8 Best Books About Adaptation Readers Will Love

What are the best book-to-movie adaptations of all time? Discover the top books about adaptation that you should explore for your next writing project.

Screen adaptations do not always go well, but some film adaptations have been phenomenal. You may not even realize that your favorite book has ended up on a movie that made it to Hollywood or landed on Netflix, HBO, Hulu, and Amazon. While graphic novels frequently get turned into thrilling movies, even some of the top Disney movies were originally books. Some of the movies have even gone on to win an Oscar.

If you are looking for the best books and source material that served as the foundation for thrilling movies, keep reading to learn more about the best book adaptations.

1. The Lord of the Rings, by J.R.R. Tolkien

Best Books About Adaptation: The Lord of the Rings, by J.R.R.
Zanastardust, CC BY 2.0 https://creativecommons.org/licenses/by/2.0, via Wikimedia Commons

Everyone is familiar with the famous movie series, and most people have heard of the books by Tolkien. The Lord of the Rings is undoubtedly one of the most successful stories ever transitioned from traditional books to the big screen. When the movies were first released, they were absolute blockbusters, spurring a wide variety of sequels and spin-offs. Many people have even been pushed to check out the books themselves.

“Some who have read the book, or at any rate have reviewed it, have found it boring, absurd, or contemptible, and I have no cause to complain, since I have similar opinions of their works, or of the kinds of writing that they evidently prefer.”

J.R.R. Tolkien, The Lord of the Rings
J.R.R. Tolkien 4-Book Boxed Set: The Hobbit and The Lord of the Rings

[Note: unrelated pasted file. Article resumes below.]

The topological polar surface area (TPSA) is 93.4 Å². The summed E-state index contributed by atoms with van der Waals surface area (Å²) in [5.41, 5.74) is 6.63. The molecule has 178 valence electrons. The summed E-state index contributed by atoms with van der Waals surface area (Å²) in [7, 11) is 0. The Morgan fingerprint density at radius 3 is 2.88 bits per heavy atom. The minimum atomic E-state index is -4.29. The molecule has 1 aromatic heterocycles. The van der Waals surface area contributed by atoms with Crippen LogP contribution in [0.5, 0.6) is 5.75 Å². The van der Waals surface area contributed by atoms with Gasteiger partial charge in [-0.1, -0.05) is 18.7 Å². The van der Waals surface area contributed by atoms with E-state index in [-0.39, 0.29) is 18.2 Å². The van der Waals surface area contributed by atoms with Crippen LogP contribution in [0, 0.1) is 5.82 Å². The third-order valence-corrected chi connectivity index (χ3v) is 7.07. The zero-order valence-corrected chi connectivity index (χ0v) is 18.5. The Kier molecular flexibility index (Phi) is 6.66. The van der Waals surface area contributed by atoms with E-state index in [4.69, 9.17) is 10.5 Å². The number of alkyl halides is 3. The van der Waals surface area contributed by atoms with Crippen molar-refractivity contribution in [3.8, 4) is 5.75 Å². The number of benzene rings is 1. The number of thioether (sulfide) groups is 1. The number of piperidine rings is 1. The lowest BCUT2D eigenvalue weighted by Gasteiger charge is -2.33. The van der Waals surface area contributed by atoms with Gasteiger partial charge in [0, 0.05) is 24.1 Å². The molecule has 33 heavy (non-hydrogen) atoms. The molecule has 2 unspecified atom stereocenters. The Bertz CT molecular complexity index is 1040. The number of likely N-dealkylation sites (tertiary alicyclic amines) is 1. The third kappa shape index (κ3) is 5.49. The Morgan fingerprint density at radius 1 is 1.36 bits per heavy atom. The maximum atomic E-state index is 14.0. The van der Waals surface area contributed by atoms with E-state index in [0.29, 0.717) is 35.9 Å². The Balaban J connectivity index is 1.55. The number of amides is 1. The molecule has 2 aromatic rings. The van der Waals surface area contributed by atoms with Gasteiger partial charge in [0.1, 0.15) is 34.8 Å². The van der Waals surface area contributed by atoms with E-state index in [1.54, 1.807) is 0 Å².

• Tolkien, J.R.R. (Author)
  • English (Publication Language)
  • 1728 Pages - 09/25/2012 (Publication Date) - Del Rey (Publisher)

2. The Silence of the Lambs, by Thomas Harris

Many people are familiar with the movie of the same name that was released in 1991, but The Silence of the Lambs was already a thrilling book before it was turned into a movie. The story tells the tale of a woman on the hunt for a criminal who tracks down and kills young women in the backwoods of rural America. The movie launched Jodie Foster’s career in many ways, but the horrific things that shine through in the original book are worth exploring. 

“She didn’t give a damn about some of them, but she had grown to learn that inattention can be a stratagem to avoid pain, and that it is often misread as shallowness and indifference.”

Thomas Harris, The Silence of the Lambs
The Silence of the Lambs (Hannibal Lecter)
  • Thomas Harris, The Silence of the Lambs, paperback
  • Harris, Thomas (Author)
  • English (Publication Language)
  • 384 Pages - 02/15/1991 (Publication Date) - St. Martin's Paperbacks (Publisher)

3. The Godfather, by Mario Puzo

The Godfather is an absolute classic on the big screen, but it is worth checking out the source material by Mario Puzo. There is a lot of backstory in the books that had to be cut out before it could make it to the movie theater, but if you want to learn more about the stories of the individual characters, you should consider reading the books. Also, the book has a happier ending than on the big screen, so consider reading them from a slightly different perspective. 

“You cannot say ‘no’ to the people you love, not often. That’s the secret. And then when you do, it has to sound like a ‘yes’. Or you have to make them say ‘no.’ You have to take time and trouble.”

Mario Puzo, The Godfather
The Godfather: 50th Anniversary Edition
  • Puzo, Mario (Author)
  • English (Publication Language)
  • 448 Pages - 03/01/2002 (Publication Date) - Berkley (Publisher)

4. No Country for Old Men, by Cormac McCarthy

No Country for Old Men, the film version, was released in 2007. Even though the film received universal acclaim, the book has many more layers. The book is a profound, rich tapestry with many life lessons in its pages. Much was taken out to streamline the book for the big screen, but every bit of it is worth exploring. It will give you a slightly different perspective on humanity, and you can learn more about the decisions that were made in bringing the book to the big screen if you read the original text by McCarthy.